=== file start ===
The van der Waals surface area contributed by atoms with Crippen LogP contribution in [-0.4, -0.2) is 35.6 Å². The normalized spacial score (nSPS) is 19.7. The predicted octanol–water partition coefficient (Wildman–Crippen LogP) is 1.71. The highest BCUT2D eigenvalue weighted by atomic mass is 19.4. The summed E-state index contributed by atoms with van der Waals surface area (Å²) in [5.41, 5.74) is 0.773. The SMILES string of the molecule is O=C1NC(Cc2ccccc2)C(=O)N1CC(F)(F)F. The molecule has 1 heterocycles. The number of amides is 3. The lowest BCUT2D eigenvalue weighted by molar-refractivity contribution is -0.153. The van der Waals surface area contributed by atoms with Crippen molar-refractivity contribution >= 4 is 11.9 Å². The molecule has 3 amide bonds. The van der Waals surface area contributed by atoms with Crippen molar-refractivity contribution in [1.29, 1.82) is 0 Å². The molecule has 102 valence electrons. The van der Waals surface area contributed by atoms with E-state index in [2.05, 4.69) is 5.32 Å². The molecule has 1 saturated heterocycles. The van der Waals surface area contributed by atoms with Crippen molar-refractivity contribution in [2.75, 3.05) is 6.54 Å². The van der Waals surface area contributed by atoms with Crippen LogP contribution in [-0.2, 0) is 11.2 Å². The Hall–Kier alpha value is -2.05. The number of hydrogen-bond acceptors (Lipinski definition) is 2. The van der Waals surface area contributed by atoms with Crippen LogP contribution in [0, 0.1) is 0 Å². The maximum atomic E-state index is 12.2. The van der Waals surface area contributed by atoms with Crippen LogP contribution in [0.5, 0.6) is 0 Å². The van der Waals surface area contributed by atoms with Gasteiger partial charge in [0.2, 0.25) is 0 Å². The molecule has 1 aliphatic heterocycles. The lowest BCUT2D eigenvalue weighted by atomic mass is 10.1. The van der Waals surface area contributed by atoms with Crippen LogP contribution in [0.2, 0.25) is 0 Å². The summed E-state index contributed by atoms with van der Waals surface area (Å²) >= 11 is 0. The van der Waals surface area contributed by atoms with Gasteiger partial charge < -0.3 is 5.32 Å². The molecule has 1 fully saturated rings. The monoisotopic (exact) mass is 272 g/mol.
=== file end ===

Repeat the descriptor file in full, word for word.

The van der Waals surface area contributed by atoms with Crippen LogP contribution in [-0.4, -0.2) is 35.6 Å². The normalized spacial score (nSPS) is 19.7. The predicted octanol–water partition coefficient (Wildman–Crippen LogP) is 1.71. The highest BCUT2D eigenvalue weighted by atomic mass is 19.4. The summed E-state index contributed by atoms with van der Waals surface area (Å²) in [5.41, 5.74) is 0.773. The SMILES string of the molecule is O=C1NC(Cc2ccccc2)C(=O)N1CC(F)(F)F. The molecule has 1 heterocycles. The number of amides is 3. The lowest BCUT2D eigenvalue weighted by molar-refractivity contribution is -0.153. The van der Waals surface area contributed by atoms with Crippen molar-refractivity contribution >= 4 is 11.9 Å². The molecule has 3 amide bonds. The van der Waals surface area contributed by atoms with Crippen molar-refractivity contribution in [1.29, 1.82) is 0 Å². The molecule has 102 valence electrons. The van der Waals surface area contributed by atoms with E-state index in [2.05, 4.69) is 5.32 Å². The molecule has 1 saturated heterocycles. The van der Waals surface area contributed by atoms with Crippen molar-refractivity contribution in [2.75, 3.05) is 6.54 Å². The van der Waals surface area contributed by atoms with Crippen LogP contribution in [-0.2, 0) is 11.2 Å². The Hall–Kier alpha value is -2.05. The number of hydrogen-bond acceptors (Lipinski definition) is 2. The van der Waals surface area contributed by atoms with Crippen LogP contribution in [0, 0.1) is 0 Å². The maximum atomic E-state index is 12.2. The van der Waals surface area contributed by atoms with Crippen LogP contribution in [0.5, 0.6) is 0 Å². The van der Waals surface area contributed by atoms with Gasteiger partial charge in [0.2, 0.25) is 0 Å². The molecule has 1 aliphatic heterocycles. The lowest BCUT2D eigenvalue weighted by atomic mass is 10.1. The van der Waals surface area contributed by atoms with Crippen LogP contribution in [0.2, 0.25) is 0 Å². The summed E-state index contributed by atoms with van der Waals surface area (Å²) >= 11 is 0. The van der Waals surface area contributed by atoms with Gasteiger partial charge < -0.3 is 5.32 Å². The molecule has 1 fully saturated rings. The monoisotopic (exact) mass is 272 g/mol.